What really struck me was how many of the songs I knew… all of them in fact. I think this surprised Louise as some of the songs aren’t heard often and don’t feature on the ubiquitous Abba Gold (although I’d suggest you skip that and get the Definitive Collection instead). Ring Ring, Honey Honey and Super Trouper being the notable “non-Gold” tracks. I credit my knowledge of Abba to both an ex-girlfriend, who played them constantly in her car, and to my Gran who had a copy of an Abba album that was always my choice when I was allowed to put on some music (wish I could remember which one, I’m tempted to say a Greatest Hits compilation but not sure which one, that was probably back in the late 70s early 80s…).

And in a nice piece of timing, you can tune in to ITV tonight at 9pm and hear some of Abba’s greatest hits and learn how they influenced others including Bono and Lulu (hmmm not the greatest selling point…).

Abba are one of those bands that everyone knows at least one or two songs of, in fact, I bet if you took a little time you’d be surprised at how many you knew. Go on, how many Abba songs can you name off the top of your head. Bet it’s more than one.

What it does mean is that you spend the entire evening singing along and wake up the next morning with a decidely delicate throat. Worth it though.

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I’ve been ripping some more CDs to my PC recently, and thanks to an iTunes smartlist I can confirm that today I will mostly be, randomly, listening to tracks from the following albums:

Blimey, that was a longer list than I thought it would be, should be an eclectically interesting day. I’ve listened to some of these ages (years) ago, others are brand new (why don’t ALL CDs come with that little pull tab to help get the cellophane off?), but having spent all day re-listening to “The Seahorses – Do It Yourself” I’ve been feeling a tad nostalgic.

Now, there’s a great album. Whatever happened to The Seahorses?

Editor’s note: I should really link all these through my Amazon Associate and see if I can earn more than the £1.43 I already have in the past three years… but that’s an awful lot of work. We’ll see if I get the time later… in the meantime, if you DO decide to buy one of the above, any chance you could just paypal me 30p or so? Ta. DONE. And of course you can check I’m being true to my word.

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I grew up in a musical household. Lots of records and tapes lying about, music constantly played in the car and kitchen. My Mum was a screaming Beatles fan, my Dad favoured folk music in various guises. Both of them enjoyed rock music, Status Quo and the like, but it was an album sleeve with black and white concentric circles that caught my eye. I snaffled it, and took it upstairs to my little portable record player. The first shock, which I guess is the right word as I was only about 9 or 10 at the time, was the picture spread across the gatefold sleeve. I can remember blushing, and feeling a little naughty, but it only served to heighten the expectation as I lowered the needle into the leader track on the LP.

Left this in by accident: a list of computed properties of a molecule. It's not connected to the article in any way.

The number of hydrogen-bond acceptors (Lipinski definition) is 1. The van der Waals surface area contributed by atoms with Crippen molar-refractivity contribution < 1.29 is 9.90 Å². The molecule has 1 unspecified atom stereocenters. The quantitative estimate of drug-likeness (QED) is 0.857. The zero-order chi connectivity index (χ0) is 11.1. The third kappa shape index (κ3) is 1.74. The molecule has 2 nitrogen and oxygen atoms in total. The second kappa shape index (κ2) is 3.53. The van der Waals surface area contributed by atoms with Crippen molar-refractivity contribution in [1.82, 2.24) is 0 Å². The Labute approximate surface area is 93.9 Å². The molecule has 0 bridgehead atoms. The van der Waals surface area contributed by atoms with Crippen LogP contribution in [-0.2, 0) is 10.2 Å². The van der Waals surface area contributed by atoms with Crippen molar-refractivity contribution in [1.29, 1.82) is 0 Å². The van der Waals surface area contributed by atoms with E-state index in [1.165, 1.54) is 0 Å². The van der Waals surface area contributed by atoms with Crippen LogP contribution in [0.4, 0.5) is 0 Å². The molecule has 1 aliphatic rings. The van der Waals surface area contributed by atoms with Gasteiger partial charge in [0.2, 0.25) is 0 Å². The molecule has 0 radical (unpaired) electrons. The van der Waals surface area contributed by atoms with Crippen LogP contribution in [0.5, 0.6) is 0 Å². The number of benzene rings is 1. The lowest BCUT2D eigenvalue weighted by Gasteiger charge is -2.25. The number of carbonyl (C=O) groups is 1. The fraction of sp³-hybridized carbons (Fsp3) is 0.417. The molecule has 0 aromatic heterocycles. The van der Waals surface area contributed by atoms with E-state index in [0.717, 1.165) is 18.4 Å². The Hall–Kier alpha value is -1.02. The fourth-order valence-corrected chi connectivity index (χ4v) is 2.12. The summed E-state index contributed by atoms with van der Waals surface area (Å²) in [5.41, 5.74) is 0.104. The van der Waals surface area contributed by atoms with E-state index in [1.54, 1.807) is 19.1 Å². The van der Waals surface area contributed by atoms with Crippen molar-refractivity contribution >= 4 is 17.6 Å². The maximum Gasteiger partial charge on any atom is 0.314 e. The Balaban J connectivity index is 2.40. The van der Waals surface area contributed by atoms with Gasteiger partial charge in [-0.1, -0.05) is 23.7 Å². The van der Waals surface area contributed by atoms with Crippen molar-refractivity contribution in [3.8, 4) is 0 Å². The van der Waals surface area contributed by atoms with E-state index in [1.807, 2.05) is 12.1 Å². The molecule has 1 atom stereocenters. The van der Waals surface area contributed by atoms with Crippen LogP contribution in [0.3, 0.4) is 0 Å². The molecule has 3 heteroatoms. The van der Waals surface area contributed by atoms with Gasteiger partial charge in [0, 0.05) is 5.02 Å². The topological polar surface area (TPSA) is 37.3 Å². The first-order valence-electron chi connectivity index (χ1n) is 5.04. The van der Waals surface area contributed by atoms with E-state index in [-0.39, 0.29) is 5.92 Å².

I sat, baited breath, as the needle crackled along the track until a strange sound issued forth. It sounded like a man but not singing anyway I’d previously heard, a strange warbling noise in a strange language. The track was Mustapha, the album was Jazz, the band was Queen.

And that’s how it started. I spent the rest of the day playing that album over and over and over. The next day I pestered my Dad to get him to take me to the library so I could see if they had any other albums by this ‘new’ band. They did, and I returned home having borrowed The Game, and Queen II. I decided to play Queen II first, and was immediately convinced that I had the wrong group. Aside from the bloke singing it was a different sound altogether, heavy and dark, hardly playful, but I checked the album sleeve and it was the same people. The Game was next, and again it sounded different. Bouncy, pop songs, big booming bass on a couple of tracks. I was getting more confused by the minute, except for the fact that I loved every single dark, bouncy track I’d heard.

I now own every Queen album on both vinyl and CD. I own two copies of Greatest Hits I and II, with one of each in a gold boxset (supposedly never to be touched until I caught a nephew playing them – we’ll miss him). I have several singles, most of the videos but no t-shirts. I never saw them live and I still get a tear in my eye when Freddie Mercury, addressing the rumour that the band was to split at a gig recorded at Wembley in 1986, says “We’ll stay together until we fucking well die”. I produced and hosted a tribute show on our local hospital radio when he passed away. I still have most of the “My Greatest Hits” tapes I made up, featuring my favourite album tracks like Sleeping on the Sidewalk, ’39 and Stone Cold Crazy. I joined the fan club.

My name is Gordon McLean, and I am a Queen fan.

(This post was brought to you by Karen, and with a little help from Adrian – even if they don’t realise it!)